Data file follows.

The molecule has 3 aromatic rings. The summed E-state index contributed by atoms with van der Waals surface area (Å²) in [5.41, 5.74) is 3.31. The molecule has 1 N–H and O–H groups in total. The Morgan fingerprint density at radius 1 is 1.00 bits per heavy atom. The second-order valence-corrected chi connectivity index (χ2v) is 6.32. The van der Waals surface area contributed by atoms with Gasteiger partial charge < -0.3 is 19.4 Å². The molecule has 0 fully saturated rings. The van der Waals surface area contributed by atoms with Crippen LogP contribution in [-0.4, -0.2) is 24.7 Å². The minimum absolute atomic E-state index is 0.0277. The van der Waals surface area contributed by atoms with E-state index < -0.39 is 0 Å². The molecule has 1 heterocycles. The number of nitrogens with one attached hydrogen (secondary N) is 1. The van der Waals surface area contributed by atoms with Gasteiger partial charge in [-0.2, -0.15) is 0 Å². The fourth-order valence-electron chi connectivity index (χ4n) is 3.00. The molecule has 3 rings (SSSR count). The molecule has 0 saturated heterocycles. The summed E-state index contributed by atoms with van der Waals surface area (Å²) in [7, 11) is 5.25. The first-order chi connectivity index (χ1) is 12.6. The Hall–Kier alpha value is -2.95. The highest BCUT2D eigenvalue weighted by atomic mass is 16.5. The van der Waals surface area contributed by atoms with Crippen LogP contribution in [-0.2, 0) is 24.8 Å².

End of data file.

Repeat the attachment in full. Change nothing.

The molecule has 3 aromatic rings. The summed E-state index contributed by atoms with van der Waals surface area (Å²) in [5.41, 5.74) is 3.31. The molecule has 1 N–H and O–H groups in total. The Morgan fingerprint density at radius 1 is 1.00 bits per heavy atom. The second-order valence-corrected chi connectivity index (χ2v) is 6.32. The van der Waals surface area contributed by atoms with Gasteiger partial charge < -0.3 is 19.4 Å². The molecule has 0 fully saturated rings. The van der Waals surface area contributed by atoms with Crippen LogP contribution in [-0.4, -0.2) is 24.7 Å². The minimum absolute atomic E-state index is 0.0277. The van der Waals surface area contributed by atoms with E-state index < -0.39 is 0 Å². The molecule has 1 heterocycles. The number of nitrogens with one attached hydrogen (secondary N) is 1. The van der Waals surface area contributed by atoms with Gasteiger partial charge in [-0.2, -0.15) is 0 Å². The fourth-order valence-electron chi connectivity index (χ4n) is 3.00. The molecule has 3 rings (SSSR count). The molecule has 0 saturated heterocycles. The summed E-state index contributed by atoms with van der Waals surface area (Å²) in [7, 11) is 5.25. The first-order chi connectivity index (χ1) is 12.6. The Hall–Kier alpha value is -2.95. The highest BCUT2D eigenvalue weighted by atomic mass is 16.5. The van der Waals surface area contributed by atoms with Crippen LogP contribution in [-0.2, 0) is 24.8 Å².